So, you want to remove the paint from brick work? Good Luck! This is a messy, labor-intensive job. However, I know that it can be done. Just remember, if you and a spouse/family/friend attempt this project together you may need to add in the cost of therapy above and beyond what I list here. So now down to PART I of the tutorial. Skip to: Part II
Before beginning to strip the paint from the bricks I researched various means of completing this project. I ended up with 5 top competitors. Here are the pros and cons of each of these methods:
If you have old paint you really do not want to mess around with lead! Get it tested before beginning this process.
- Cost: around $50 for a cheap one $100-120 for good one.
- Pros: Can do small sections at one time. Once you own the gun you do not have to purchase further equipment.
- Cons: Can emit dangerous fumes especially with older (probably lead paint), May not loosen paint enough to remove from brick/masonry
- Cost: $ 85- $150 per hour (Usually hire a professional)
- Pros: You hire a professional
- Cons: This will harm the surface of the brick and can really loosen mortar. Even with professionals there is going to be a good amount of escaped dust (Lead worries again)
- Cost: An Entire Peel Away Set* (covers 80 sqft) runs about $110. You’ll need special covering paper, neutralizer, and pH tester in addition to the chemical if you want to buy them all separately.
- Pros: Supposedly it will just peel away the paint
- Cons: Product can burn skin and you have to clean the brick afterward which can be pretty messy inside a home. Some people complain it requires multiple applications.
- Cost: $40-$80 per gallon
- Pros: Easy to find at any major hardware store, will bubble and strip all types of paint
- Cons: Doesn’t stay workable long enough to remove from the surface of the brick, may take multiple coats, has major ventilation issues
- Cost: $45.00 Soygel per gallon (covers 200 sqft)/$40.00 Citristrip per gallon (covers 80 sqft)
- Pros: Eco friendlier (bio-degradable but remember it doesn’t make the paint bio-degradable) Soygel is good for oil and latex paint on wood and brick, Citristrip does better for latex and can be purchased at major retailers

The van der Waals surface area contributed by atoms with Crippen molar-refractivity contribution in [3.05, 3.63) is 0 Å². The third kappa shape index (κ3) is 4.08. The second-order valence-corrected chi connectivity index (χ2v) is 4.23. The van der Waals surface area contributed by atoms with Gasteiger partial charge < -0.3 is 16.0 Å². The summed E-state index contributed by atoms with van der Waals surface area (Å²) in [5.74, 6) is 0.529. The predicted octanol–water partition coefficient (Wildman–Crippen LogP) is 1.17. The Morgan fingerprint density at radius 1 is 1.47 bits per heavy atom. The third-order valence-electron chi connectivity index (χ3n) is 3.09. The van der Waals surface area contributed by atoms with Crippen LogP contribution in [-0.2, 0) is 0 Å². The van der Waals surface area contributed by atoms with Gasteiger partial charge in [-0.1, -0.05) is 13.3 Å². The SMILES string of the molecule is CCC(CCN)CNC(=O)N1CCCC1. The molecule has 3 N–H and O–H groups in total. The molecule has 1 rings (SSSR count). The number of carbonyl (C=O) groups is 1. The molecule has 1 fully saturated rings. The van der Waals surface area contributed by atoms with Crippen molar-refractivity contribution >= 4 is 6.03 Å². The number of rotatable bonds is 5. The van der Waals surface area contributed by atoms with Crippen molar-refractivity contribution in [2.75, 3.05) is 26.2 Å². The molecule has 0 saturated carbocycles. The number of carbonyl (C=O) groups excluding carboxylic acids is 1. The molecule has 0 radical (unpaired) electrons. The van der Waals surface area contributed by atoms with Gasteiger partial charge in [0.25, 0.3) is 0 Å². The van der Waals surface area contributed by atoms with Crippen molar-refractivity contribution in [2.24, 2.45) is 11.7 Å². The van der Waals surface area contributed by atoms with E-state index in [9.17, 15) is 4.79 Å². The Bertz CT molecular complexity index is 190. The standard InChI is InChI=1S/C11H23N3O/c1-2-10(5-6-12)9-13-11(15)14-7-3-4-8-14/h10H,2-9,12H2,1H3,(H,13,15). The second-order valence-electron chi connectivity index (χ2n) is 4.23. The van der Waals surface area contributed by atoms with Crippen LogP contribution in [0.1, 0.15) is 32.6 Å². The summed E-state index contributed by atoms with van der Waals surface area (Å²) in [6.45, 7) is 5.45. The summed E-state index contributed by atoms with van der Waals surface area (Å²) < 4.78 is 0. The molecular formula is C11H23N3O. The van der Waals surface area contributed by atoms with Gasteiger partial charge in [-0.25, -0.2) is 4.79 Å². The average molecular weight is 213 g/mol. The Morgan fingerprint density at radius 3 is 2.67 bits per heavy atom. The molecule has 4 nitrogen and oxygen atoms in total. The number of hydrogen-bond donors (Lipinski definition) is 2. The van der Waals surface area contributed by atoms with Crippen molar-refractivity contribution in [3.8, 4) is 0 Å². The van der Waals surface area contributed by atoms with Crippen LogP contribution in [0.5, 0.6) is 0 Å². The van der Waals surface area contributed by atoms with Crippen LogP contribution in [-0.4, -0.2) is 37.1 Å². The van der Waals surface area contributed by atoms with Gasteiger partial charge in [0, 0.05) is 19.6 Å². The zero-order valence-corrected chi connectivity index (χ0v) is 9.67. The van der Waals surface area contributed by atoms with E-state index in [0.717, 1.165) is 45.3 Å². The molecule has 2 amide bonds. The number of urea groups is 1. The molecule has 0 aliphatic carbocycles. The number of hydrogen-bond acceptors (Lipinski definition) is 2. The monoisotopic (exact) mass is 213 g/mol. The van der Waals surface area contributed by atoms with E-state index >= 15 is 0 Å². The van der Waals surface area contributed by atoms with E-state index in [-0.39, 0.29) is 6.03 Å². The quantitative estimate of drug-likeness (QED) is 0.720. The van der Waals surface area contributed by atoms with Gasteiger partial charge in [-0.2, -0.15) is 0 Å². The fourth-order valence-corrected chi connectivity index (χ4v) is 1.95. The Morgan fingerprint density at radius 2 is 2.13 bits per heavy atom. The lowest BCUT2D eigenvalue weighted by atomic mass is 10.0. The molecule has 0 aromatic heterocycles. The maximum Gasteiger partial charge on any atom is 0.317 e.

- Cons: May take multiple coats and Citristrip was rated poorly for removal of paint from brick. Soygel is harder to find for purchase
After weigh all the options we went with Soygel. Why? We had to think about how this mammoth project would fit into our lives. Here was what we (mostly I) took into consideration.
- Logistics: With a 10 month old baby we were going to have to start and stop the project over many days (make that weeks)
- Home Health: With a 75+ year old house it was good bet we have lead paint in at least one of the 6 layers. (Please note using this process does not insure lead safety. Seek professional guidance). Plus we didn’t want the baby subjected to a ton of fumes
- Cost: Seriously, I would have rather hired a professional
- Most likely to work
The paint gun seemed noisy and not as likely to work. Since, I am doing this primarily while a baby sleeps then I needed something quieter. The chimney is already have mortar issues, which a professional will be addressing, so we didn’t want to exacerbate this with sandblasting. Plus the mess and cost were a turn off. Peel Away 1 seemed really neat, but it bothered me that it was so caustic and it looked like the cost was quickly going to add up. The regular paint stripper just had too many fumes. Finally, while it was easier to find the citristrip most people agreed it just wasn’t very good with masonry. Also, we knew we had a mix of acrylic and oil paint to go through. We found a local distributor for Soygel and tried a quart of it before committing to a whole gallon.
To see the results of the Soygel and how to actually remove the paint from brick you can check out Part II of the tutorial.